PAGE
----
The nervousness and volatility surrounding Brexit have become a trending topic for property professionals. As the UK lurches forward toward Brexit D-day, the uncertainty remains.
The UK property finance business, rather than freezing up from fear, has taken the approach that “life goes on”.
An article in Investment Week recently highlighted how property investment and the relevant funding mechanisms have started to adapt – rather than run the risk of dying.
Calum Bruce is quoted as saying that demand for UK commercial property investment is consistent and that “yields remain firm”. Mr Bruce manages the £237m, Ediston Property Investment Company, so he has some experience under his belt.
He continues by pointing out that Brexit is a catalyst for change. These catalysts appear consistent whether they are initiated by political uncertainties such as Brexit or other economic change.
The key to the approach has been the opportunity that comes with the change. It certainly isn’t rocket science that Brexit will bring change. Nobody is arguing that.
As the day gets closer that the UK effectively shuts its doors on Europe, some investors are erring on the side of caution.
Although this may be understandable, their reasoning can be emotive rather than pragmatic. There will always be a demand for business premises.
UK Property Finance
The UK property sector survived a hefty blow when the Brexit vote clarified that the UK will leave the EU. Despite this, nearly two years later, yields have proven to be resilient through the first quarter.
There is nothing to indicate that property markets are going to take a step back. It is rather interesting to note that the public markets are experiencing more volatility.
Adaptation to the changing market and how it is financed will produce winners both pre and post-Brexit. Open-ended property funds that were forced to suspend trading for a short period after the vote have shown recovery.
The consensus is that UK property finance in London will be hit the hardest. It is also likely to seep deeper into the UK, also affecting other cities such as Birmingham and Aberdeen and Edinburgh in Scotland, although less so.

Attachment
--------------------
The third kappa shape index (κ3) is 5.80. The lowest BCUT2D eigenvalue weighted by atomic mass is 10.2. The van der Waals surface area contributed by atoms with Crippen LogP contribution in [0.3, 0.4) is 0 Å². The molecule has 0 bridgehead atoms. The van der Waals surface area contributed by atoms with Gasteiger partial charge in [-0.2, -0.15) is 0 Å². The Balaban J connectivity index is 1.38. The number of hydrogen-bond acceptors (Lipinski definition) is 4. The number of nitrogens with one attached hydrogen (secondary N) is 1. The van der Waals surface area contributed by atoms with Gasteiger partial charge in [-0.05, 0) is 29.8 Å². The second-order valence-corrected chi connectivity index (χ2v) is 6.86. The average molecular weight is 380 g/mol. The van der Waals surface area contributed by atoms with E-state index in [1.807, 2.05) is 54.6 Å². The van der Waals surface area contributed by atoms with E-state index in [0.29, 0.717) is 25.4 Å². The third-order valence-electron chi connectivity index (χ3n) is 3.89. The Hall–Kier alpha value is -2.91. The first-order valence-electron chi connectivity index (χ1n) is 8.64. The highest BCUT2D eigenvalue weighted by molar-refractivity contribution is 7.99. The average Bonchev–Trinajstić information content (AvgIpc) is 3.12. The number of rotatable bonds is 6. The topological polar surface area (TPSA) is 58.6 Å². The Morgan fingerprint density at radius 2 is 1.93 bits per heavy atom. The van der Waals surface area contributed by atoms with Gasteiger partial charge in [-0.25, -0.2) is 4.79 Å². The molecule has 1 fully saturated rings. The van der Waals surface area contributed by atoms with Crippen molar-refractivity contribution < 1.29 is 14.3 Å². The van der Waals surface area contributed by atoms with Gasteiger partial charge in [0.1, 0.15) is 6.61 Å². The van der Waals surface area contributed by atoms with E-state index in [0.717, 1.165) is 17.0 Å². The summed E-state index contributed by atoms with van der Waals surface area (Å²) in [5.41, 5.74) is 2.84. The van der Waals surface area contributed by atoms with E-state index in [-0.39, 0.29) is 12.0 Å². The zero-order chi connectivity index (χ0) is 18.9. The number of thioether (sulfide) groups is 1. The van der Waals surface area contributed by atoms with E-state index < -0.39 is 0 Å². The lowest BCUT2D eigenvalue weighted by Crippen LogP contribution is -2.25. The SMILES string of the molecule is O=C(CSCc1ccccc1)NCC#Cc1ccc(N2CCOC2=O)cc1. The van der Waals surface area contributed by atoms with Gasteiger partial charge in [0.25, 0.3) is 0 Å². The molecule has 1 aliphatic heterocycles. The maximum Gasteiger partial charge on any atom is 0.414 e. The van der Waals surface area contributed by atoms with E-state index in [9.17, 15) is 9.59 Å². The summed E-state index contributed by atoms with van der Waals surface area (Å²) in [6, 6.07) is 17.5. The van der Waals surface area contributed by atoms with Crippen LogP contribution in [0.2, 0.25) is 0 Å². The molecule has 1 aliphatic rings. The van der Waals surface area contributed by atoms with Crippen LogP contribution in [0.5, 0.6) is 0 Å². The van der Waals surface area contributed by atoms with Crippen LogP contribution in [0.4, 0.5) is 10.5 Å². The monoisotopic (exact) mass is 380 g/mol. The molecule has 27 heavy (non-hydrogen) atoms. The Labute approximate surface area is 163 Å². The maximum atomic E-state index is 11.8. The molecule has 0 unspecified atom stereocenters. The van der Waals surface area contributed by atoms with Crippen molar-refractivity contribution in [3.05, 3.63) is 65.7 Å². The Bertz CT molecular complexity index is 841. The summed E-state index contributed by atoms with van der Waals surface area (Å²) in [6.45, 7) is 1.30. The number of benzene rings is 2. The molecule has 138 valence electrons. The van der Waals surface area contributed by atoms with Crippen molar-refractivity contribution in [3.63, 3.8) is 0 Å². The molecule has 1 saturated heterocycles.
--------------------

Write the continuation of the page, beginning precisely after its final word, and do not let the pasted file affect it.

It will be interesting to see whether Brexit catapults property growth in a preferred UK location outside of London, and if so – where.
Brexit can’t take all the blame for continuing change in the property market. The influence it has had and will continue to have is undisputed.
Additionally, even though lifestyle changes have affected commercial property needs, businesses continue to need premises.
Business Need for Premises Will Continue
The type and location of business premises have started to evolve. The evolution of spending habits by the general public means that there is more demand for retail warehousing.
There is an increase in remote working and a workforce that increasingly works from home. This may have reduced the total office floorspace in demand, however, companies still seek out long-term leases that provide stability.
Those that offer UK property finance and those that invest are now shying away from shopping centres. They are exploring how changes in public spending habits are influencing the demand for the buildings that we use.
Retail warehousing is now an excellent investment. High retail property overheads and the consumer preference for click and collect services have spurred growth in retail warehousing.
Consequently, there is a growth in retail warehousing investment. Online shopping, notably in the fashion retail sector, will continue to grow as people are able to order and return items with equal ease.
Sectors of the property market, including those that embrace technology, are set to prosper. The influence new tech has on the changing demands of the commercial property world is changing the property investment landscape.